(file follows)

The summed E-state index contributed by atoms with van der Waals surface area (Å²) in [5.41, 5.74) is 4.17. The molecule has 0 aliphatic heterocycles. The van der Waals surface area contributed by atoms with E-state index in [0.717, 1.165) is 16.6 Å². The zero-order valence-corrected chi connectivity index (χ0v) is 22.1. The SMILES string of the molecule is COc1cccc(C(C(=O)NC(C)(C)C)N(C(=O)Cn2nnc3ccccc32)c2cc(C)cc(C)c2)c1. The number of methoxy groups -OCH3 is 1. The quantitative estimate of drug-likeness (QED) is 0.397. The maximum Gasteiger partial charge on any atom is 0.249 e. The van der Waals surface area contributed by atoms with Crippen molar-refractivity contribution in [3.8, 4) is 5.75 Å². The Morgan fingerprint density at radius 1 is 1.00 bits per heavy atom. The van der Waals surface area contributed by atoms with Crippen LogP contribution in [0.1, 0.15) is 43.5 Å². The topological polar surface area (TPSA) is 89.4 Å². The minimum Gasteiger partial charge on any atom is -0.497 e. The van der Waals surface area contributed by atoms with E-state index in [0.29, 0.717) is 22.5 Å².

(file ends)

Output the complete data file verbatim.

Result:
The summed E-state index contributed by atoms with van der Waals surface area (Å²) in [5.41, 5.74) is 4.17. The molecule has 0 aliphatic heterocycles. The van der Waals surface area contributed by atoms with E-state index in [0.717, 1.165) is 16.6 Å². The zero-order valence-corrected chi connectivity index (χ0v) is 22.1. The SMILES string of the molecule is COc1cccc(C(C(=O)NC(C)(C)C)N(C(=O)Cn2nnc3ccccc32)c2cc(C)cc(C)c2)c1. The number of methoxy groups -OCH3 is 1. The quantitative estimate of drug-likeness (QED) is 0.397. The maximum Gasteiger partial charge on any atom is 0.249 e. The van der Waals surface area contributed by atoms with Crippen molar-refractivity contribution in [3.8, 4) is 5.75 Å². The Morgan fingerprint density at radius 1 is 1.00 bits per heavy atom. The van der Waals surface area contributed by atoms with Crippen LogP contribution in [0.1, 0.15) is 43.5 Å². The topological polar surface area (TPSA) is 89.4 Å². The minimum Gasteiger partial charge on any atom is -0.497 e. The van der Waals surface area contributed by atoms with E-state index in [0.29, 0.717) is 22.5 Å².